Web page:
The story of Glass Mask is one that is alternately completely engaging and exciting as well as beyond the limits of believability. What frustrates a show like this is that the passage of time is never all that clear, though you know time does progress a fair bit. When you’re suddenly given the knowledge that three years have passed since the series start at the end of this set, it all fits well but it doesn’t feel like it in some ways either. The focus on a primary character that should be growing and changing more than she does physically makes this particular leap a little bit difficult to accept, especially when you have so many older men interested in her.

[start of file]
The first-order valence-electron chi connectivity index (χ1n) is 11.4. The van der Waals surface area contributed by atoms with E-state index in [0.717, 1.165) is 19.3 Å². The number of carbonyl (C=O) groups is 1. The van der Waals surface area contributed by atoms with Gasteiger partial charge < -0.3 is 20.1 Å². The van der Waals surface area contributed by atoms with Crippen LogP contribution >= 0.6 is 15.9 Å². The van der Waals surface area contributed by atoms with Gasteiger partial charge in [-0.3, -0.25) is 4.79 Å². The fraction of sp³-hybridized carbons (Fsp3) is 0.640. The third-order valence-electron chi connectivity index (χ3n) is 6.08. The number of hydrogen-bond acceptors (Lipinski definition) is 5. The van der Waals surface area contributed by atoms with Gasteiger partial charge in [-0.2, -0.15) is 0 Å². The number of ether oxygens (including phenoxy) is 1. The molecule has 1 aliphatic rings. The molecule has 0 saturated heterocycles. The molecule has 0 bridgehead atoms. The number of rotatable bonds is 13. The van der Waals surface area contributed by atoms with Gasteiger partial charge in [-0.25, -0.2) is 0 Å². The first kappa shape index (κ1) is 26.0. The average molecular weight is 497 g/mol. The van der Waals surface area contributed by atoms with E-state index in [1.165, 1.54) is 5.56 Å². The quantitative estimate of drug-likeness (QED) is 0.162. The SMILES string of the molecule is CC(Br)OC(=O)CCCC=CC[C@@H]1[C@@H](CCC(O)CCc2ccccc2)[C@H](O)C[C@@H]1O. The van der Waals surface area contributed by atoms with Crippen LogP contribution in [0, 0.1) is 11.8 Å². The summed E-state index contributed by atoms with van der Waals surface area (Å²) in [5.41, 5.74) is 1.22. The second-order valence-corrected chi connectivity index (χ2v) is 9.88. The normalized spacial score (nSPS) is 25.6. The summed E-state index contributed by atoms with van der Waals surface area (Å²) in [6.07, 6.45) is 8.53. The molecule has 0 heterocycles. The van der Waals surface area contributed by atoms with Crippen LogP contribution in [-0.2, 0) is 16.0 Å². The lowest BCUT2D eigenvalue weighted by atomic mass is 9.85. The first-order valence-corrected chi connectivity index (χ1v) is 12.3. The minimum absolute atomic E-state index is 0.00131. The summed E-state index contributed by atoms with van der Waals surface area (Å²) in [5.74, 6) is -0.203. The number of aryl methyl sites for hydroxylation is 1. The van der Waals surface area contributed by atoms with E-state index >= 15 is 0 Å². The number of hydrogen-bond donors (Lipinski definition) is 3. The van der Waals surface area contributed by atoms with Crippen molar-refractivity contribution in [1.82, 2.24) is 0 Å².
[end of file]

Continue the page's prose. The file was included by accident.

Glass Mask introduces us to thirteen-year-old Maya Kitajima, a young woman who lives with her single mother above the small restaurant where she works. Maya’s a fairly typical girl of her age in that she’s alright at school but has a decent head on her shoulders and gets by. She doesn’t have too many friends and there’s some tension at home because the restaurant owners daughter is a bit rude and crude, causing trouble where she can simply because she can. What Maya does to escape some of the doldrums of life is to lose herself in theater and TV dramas, so much so that she’s easily able to recite the shows she sees and acts them out with near perfect memory. This causes her some grief with others, especially since she can’t seem to remember her school work at times, but it all adds to the very slightly off nature of Maya.